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Story: Sukkot, 10/18/19

10/20/2019 04:25:59 PM

Oct20

Rabbi Charlie

The following story is a modern retelling of a Tunisian folktale that I learned about from the brilliant story tellers Nina Jaffe and Steve Zeitlin (While Standing on One Foot, p. 81-86, adapted).

Once there was a man named Jacob Leibman, who lived in a small apartment on the top floor of a six-story house in New York City. Jacob lived alone, but he had many friends. Neighbors were always stopping by to see him, and children loved to find him at a free moment when he would sit on the stoop and tell them stories about “the old days.”

Jacob liked to share his holiday traditions with his neighbors and their children too. On Hanukkah, he always passed out dreidels and chocolate gelt. On Passover, out would come the matzah and gefilte fish. He would even invite his friends in for a Seder, and let the children look for the afikoman, which they always found hidden behind the curtains or under the couch in his small living room.

In the whole neighborhood, there was only one person who didn’t get along with Jacob. Of course, he didn’t get along with anyone else either. That person was the new owner of the building, Mr. Thomas R. Block. If there was ever a leak in the pipes or a hole in the walls to report, Mr. Block was nowhere to be found. But if he saw children sitting on the steps or caught a tenant putting a holiday decoration in his doorway, he was sure to raise a fuss.

One year, as autumn leaves began to tumble from the trees onto the city sidewalks, Jacob began to prepare for Sukkot. He gathered pieces of wood for the sukkah walls. He collected autumn fruits for decorations, and pine branches to cover the top. He brought a table and chairs for the guests he planned to invite, and carried all these things up to the roof of his house. Now, it happened that on the day before the holiday, Mr. Block was paying an unusual visit to the building. As soon as he saw Jacob carrying his leaves and stacks of wood up to the roof, he began to shout.

“Mr. Leibman! I order you to take that garbage off the roof by sundown, or I’ll have you evicted! This kind of thing is illegal-it’s completely against building regulations!” And with that, he stomped off.

But Jacob had decided that enough was enough. He was tired of putting up with Mr. Block and his harassment. Besides, Sukkot was an important holiday. Jacob decided, Mr. Block or no Mr. Block, the sukkah must stay up.

The very next day, Jacob found himself in front of a judge, with Mr. Block waving a citation at him. “Your honor!” he cried. “This tenant is breaking the building code against my specific orders! I can have him evicted!”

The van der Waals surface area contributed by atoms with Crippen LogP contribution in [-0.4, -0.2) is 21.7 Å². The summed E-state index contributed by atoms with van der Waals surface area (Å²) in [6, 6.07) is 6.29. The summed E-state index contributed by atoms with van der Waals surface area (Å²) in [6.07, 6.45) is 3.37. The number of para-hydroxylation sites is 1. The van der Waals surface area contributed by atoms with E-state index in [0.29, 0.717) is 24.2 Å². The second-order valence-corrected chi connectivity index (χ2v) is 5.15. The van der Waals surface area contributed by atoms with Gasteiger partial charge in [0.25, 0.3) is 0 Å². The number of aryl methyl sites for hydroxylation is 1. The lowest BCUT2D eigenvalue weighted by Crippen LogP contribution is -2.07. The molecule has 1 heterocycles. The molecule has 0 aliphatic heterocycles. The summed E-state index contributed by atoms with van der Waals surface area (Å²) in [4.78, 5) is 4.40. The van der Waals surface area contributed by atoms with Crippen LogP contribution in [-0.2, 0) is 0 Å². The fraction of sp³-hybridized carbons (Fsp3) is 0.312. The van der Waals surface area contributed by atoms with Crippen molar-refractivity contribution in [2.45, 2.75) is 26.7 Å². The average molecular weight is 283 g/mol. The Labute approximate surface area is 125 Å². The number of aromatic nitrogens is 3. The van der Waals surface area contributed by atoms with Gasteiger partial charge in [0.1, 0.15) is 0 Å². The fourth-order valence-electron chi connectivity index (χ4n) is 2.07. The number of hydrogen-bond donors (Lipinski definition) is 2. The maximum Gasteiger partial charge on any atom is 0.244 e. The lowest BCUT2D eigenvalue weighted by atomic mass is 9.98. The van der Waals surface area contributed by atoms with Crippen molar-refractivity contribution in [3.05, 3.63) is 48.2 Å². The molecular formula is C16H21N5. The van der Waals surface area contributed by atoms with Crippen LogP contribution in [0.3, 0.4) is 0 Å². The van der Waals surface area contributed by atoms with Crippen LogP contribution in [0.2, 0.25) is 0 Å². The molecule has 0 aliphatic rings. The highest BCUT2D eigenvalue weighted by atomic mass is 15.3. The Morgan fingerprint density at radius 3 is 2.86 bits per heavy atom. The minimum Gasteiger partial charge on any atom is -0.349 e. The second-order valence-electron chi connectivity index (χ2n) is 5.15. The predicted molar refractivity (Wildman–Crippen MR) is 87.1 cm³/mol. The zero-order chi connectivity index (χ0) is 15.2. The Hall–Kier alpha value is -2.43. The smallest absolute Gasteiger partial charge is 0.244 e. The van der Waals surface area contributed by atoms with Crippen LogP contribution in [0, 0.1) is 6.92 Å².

The judge looked down at the defendant from her high bench. “Well, Mr. Leibman, what do you have to say for yourself?”

Jacob had never been in court before, but he spoke up clearly. He told the judge about the sukkah and that it had to be built under an open sky.

“In this city, where else do you have an open sky, except on the roof?” He explained that the sukkah had to stay up for seven days and seven nights.

“Your honor,” Jacob continued, “this is the holiday when my people remember how our ancestors wandered in the desert without a real home. It’s a biblical commandment to build a sukkah, and I have always kept it. Sukkot starts tonight, right after sundown tonight! Sitting in the sukkah has never caused any problems before - I hope you will decide in my favor.” And with that, he sat down.

The judge listened carefully. She knew that the sukkah would do no damage to the building, and that the tenant should be able to observe his holiday in peace. Yet she also knew that the landlord had the city law on his side. She thought for a while, then spoke.

The judge spoke sternly to Jacob and said, “It is true that building a sukkah on your roof is against our city ordinances. You must take it down, or the hall force of the law will be brought against you.” Mr. Block smirked to himself. Then the judge smiled and looked kindly at Jacob. “Yes, the sukkah must come down. I will give you exactly eight days to comply, and not a minute more!”

When it comes to showing compassion and combatting intolerance, sometimes we need to get creative. The same can be said when it comes to standing up for ourselves so we have the ability to observe our traditions.

Sukkot is Z’man Simchateinu – the Time of Our Rejoicing. With just a couple days left, I hope that you are able to find great joy during this wonderful festival of Sukkot!

Chag Sameach and Shabbat Shalom!

Thu, July 9 2020 17 Tammuz 5780